Hi ggoat ,
Thanks for all the info . My first round was to cut out the muffler and went straight y pipe to a pair of mikes tips . I like the way I can drive it easy and when I get on it ,it's loud !
I was thinking of cutting the y out and straight pipes back .
Mikes tips added like a megaphone aspect to the sound on my SSR .
Do you have any pics of your install ?
Is the h or x crossover necessary ?
I'm on the fence with this and glad you have already done it , I just passed NJ inspection so I'm good for 2 years . Thanks again , Dave
I've never heard a stock exhaust with Mike's tips so I can't comment on that...I have the stock tips.
The Y pipe with stock pipe and tips sounded PERFECT to me.
True straight-through duals ARE louder. And raspier. Not bad...but it IS a bit louder. As the system built up some carbon the rasp went away. It is still reasonably tame and unobjectionable when you drive it easy. I would imagine straight true duals would be TOO loud with Mike's tips if they megaphone the way you describe. Unless you like it really loud...which I do.
Keep in mind that even with straight duals the interior drone is STILL miniscule. Sure, you can HEAR the exhaust, but it's from the BACK of the truck. it's not like a Flowmaster where it feels and sounds like you're sitting on a giant industrial transformer humming and vibrating.
I don't think I have any pics of my install...I can look.
Regarding the H pipe or X pipe, H pipes are historically "deeper" sounding and better for low-end torque whereas X pipes are higher pitched and scavenge better at high RPMs making more horsepower. However, I use my truck to pull a travel trailer and I have no use for high end horsepower. I went with true duals to get more low-end pulling power and boy did it ever make a difference.
But...the idea that the H pipe (or X pipe) makes a difference on our trucks is a crapshoot. As Mike in Az pointed out, since you can't put the the H pipe or X pipe equidistant from each side of the engine there may not be any benefit (and it might be detrimental). It is impossible to predetermine what part of the powerband you will be affecting. Again, it's a crapshoot.
However, I have a giant collection of Trailer Life magazines from the 60's through the 90's. Back in the 60's and 70's when everyone was trying everything they could to get power to pull giant trailers with family cars, these magazines contained literally dozens upon dozens of old-school tech articles about the massive benefit of dual exhaust for trailer pulling...and ALL of the articles discuss installing an H pipe as close to the engine as possible. And, on a good number of the cars, the exhaust pipes from the manifolds to where they installed H pipes were NOT at ALL equal. Their actual rationale was to install an H pipe BECAUSE the pipes weren't equal and that the H pipe equalizes the system. This however is the opposite of the rationale Mike gives for NOT using an H pipe.
Yet, all the testing reported in those 20 years worth of Trailer Life magazines in the 60's and 70's ALWAYS netted gains from installing true duals with an H pipe. It must be noted, however, that they ALWAYS installed the H pipes...so there aren't any comparisons between say a 1971 455 Buick with true duals vs the same but with an H pipe. And, alot has advanced since then...but you've got to remember that these were true old-school mechanics who really did know their stuff back in the day.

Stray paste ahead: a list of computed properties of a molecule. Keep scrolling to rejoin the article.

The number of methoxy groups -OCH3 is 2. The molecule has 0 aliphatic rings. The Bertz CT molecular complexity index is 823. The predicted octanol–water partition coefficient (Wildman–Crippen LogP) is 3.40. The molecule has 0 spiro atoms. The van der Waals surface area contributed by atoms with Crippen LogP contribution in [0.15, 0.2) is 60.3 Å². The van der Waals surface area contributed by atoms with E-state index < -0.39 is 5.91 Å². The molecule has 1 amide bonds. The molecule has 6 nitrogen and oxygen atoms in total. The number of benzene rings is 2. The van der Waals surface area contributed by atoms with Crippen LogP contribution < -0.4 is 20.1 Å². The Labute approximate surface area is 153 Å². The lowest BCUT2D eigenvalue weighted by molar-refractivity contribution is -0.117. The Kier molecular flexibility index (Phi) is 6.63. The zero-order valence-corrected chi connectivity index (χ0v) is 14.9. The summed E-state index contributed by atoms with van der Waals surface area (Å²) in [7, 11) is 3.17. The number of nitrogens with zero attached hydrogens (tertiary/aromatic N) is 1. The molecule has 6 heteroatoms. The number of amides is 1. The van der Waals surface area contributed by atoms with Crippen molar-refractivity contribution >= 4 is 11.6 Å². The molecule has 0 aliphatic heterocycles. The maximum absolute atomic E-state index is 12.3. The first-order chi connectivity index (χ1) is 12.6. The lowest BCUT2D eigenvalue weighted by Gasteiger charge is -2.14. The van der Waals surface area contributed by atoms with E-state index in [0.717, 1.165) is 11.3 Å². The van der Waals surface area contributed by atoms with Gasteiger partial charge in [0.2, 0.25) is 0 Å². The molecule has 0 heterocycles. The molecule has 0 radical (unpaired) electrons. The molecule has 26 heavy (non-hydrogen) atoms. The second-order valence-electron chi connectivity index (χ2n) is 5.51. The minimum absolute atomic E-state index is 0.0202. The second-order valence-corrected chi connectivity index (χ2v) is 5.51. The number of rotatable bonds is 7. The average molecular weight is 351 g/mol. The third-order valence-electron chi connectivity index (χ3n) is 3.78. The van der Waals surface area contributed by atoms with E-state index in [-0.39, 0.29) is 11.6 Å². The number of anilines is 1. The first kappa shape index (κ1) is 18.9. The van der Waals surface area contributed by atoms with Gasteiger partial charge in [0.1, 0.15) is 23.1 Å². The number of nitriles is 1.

I CAN say that on my truck it made a HUGE difference going to true wide-open duals. I don't know if the H pipe hurt or helped. It SOUNDS great, but the off-the-line pulling power is unreal. I was expecting a minimal change (I did the duals on a whim) but it's almost as much of a gain as when I went to 4.56 gears from stock. I have the stock cats and stock piping, with the only mods being a ported and polished throttle body, no MAF screen, a 10 year old K&N filter, and a modest tune from PCMforLess.
But no, getting to the point...I doubt the H pipe is really required. After talking with Mike, he said, "You won't know until you try it and see" so I did. But he's probably right (as usual)...besides from a deepening of the sound (and equalizing the tone from the back of the truck) it probably doesn't provide much benefit. But then again, to reiterate, those old articles stated to install an H pipe specifically TO equalize an unequal length system whereas again Mike has stated that if the pipes are unequal to begin with then it's pointless.
Regardless, I wouldn't do an X pipe...even with the H pipe the sound was a bit higher pitched then I expected at first (remember, X pipes are even higher pitched). I would keep in mind at all times though...with the megaphone tips, it's going to be REALLY loud.
I think it's worth true muffler-less duals for the performance gain. They REALLY sound great and scare little children, rodents, pets, motorists, and car alarms into a frenzy when you step on it but amazingly they are quiet enough that I can pull into a campground at 1am and not bother anyone.
In all honesty, I thought the Y pipe with stock tips was the PERFECT sounding exhaust regarding volume, tone, and control. Summarily, true wide-open duals with stock tips and an H pipe sounds like the Y pipe on mild steroids. It borders on "OK this is the absolute limit of how loud and obnoxious I want to go" but it doesn't cross that line. And, it's quiet if you drive it easy.
But man...when I'm passing slow moving trucks and RVs, screaming up mountain passes in 3rd gear the sound of that loud-ass exhaust beaming off the front of my Airstream with the top down puts a HUGE smile on my face whilst at the same time it expounds a look of profound pure horror from those faces of whom I am deriving the utmost pleasure by leaving them in my dust...pulling a 5000lb trailer!!!